Breastfeeding My Baby on Trikafta

With an exciting uptick of women with CF having children, naturally there’s been an increase in women deciding how to feed their babies. For various reasons, many women with CF will choose to formula feed, while others will choose to breastfeed.

Breastfeeding while the mother is taking Trikafta comes with its own set of risks and challenges. However, from my own experience I have learned breastfeeding on Trikafta is doable and can be done in a safe way with some additional monitoring of your baby.

What is known about breastfeeding on Trikafta?

Drug levels in breastmilk and baby

Little is known about Trikafta and breastfeeding but the few available research articles support the belief that it is safe to breastfeed while taking Trikafta.1 Trikafta and it’s three ingredients--Tezacaftor, Elexacaftor, and Ivacaftor--do pass into breast milk at low levels, less than 1 micromolar over the course of 60 days postpartum.1 Tezacaftor has the highest concentrations of the three at 1 micromolar and increases over time, while Elaxacaftor and Ivacaftor were reported at 0.1 micromolar and lowered over time.1 These volumes are a tiny percentage of the drug plasma levels found in the mothers actually taking Trikafta.

Effects on baby

In a survey of adult CF centers in Europe, the United Kingdom, United States of America, Australia and Israel, twenty-six women reported breastfeeding on Trikafta.1 The extent of breastfeeding (i.e. full time, part time formula fed, etc.) was not reported. Of the 26 women surveyed, there were no reported complications in the infants.1

However, in another report of women breastfeeding on Orkambi, another CFTR modulator containing Ivacaftor, a single case of high bilirubin, aspartate aminotransferase (AST), and alkaline phosphatase all measures to test liver function were reported.1 When the amount of breastfeeding was reduced to 25%, the liver functions returned to normal.1 According to the authors, abnormal results could not be definitely attributed to Orkambi.

Creating a plan to monitor my baby

It’s hard to know what is right in a situation like this with limited data. With so little information and no formal guidelines to support me, I wanted to make sure my baby received the many benefits of breastfeeding but remained safe and healthy while I was taking Trikafta. Together with my CF care team and my son’s pediatrician, we crafted a plan to monitor him while he was breastfeeding.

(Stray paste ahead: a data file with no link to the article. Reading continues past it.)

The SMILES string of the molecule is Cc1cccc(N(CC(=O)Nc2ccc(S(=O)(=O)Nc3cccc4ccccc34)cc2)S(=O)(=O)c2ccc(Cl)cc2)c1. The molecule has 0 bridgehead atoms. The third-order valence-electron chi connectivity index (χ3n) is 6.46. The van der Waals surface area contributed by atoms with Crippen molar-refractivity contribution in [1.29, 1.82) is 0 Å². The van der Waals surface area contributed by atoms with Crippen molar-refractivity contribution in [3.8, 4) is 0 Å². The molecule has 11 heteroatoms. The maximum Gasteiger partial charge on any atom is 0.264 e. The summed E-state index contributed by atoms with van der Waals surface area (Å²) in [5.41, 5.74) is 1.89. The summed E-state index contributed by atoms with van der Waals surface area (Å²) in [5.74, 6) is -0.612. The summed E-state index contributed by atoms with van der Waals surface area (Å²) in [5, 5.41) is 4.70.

Our plan reflected that which is recommended for patients taking Trikafta themselves. It included blood work to check liver enzymes and eye exams to check for cataracts. We agreed blood work would be drawn every 4 months and eye exams done at every well visit with an additional and more thorough exam done after 9 months with an ophthalmologist. We hoped this plan would catch any abnormalities early on.

Our experience so far

First liver enzyme and eye exam results

Admittedly, I was quite nervous to have blood drawn on such a little baby at 4 months old. I requested they get the blood sample through a heel prick which involves applying a hot compress, pricking their heel, and then squeezing the blood needed into a tube.

Trigger warning: our baby screamed bloody murder the entire time the blood was being taken and took awhile to calm down afterwards. It was a bit traumatic to see him so upset but I knew it had a purpose. My advice is to bring someone with you to be an additional support person.

Thankfully, the next day the doctor called and his liver enzymes were all normal! What great news!

Additionally at each scheduled well visit, our pediatrician uses a small light to flash into his eyes and check for any signs of cataracts. Each eye exam has resulted in healthy eyes which makes me very happy and relieved. He will have a more thorough dilated eye exam after 9 months old as a precaution.

Breastfeeding on Trikafta comes with a few risks but with close monitoring of baby and I, I believe it will only enhance our breastfeeding journey.

Do you take Trikafta? Have you breastfeed with CF? Share your experience in the comments below, or in our stories and forums!

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This article represents the opinions, thoughts, and experiences of the author; none of this content has been paid for by any advertiser. The team does not recommend or endorse any products or treatments discussed herein. Learn more about how we maintain editorial integrity here.

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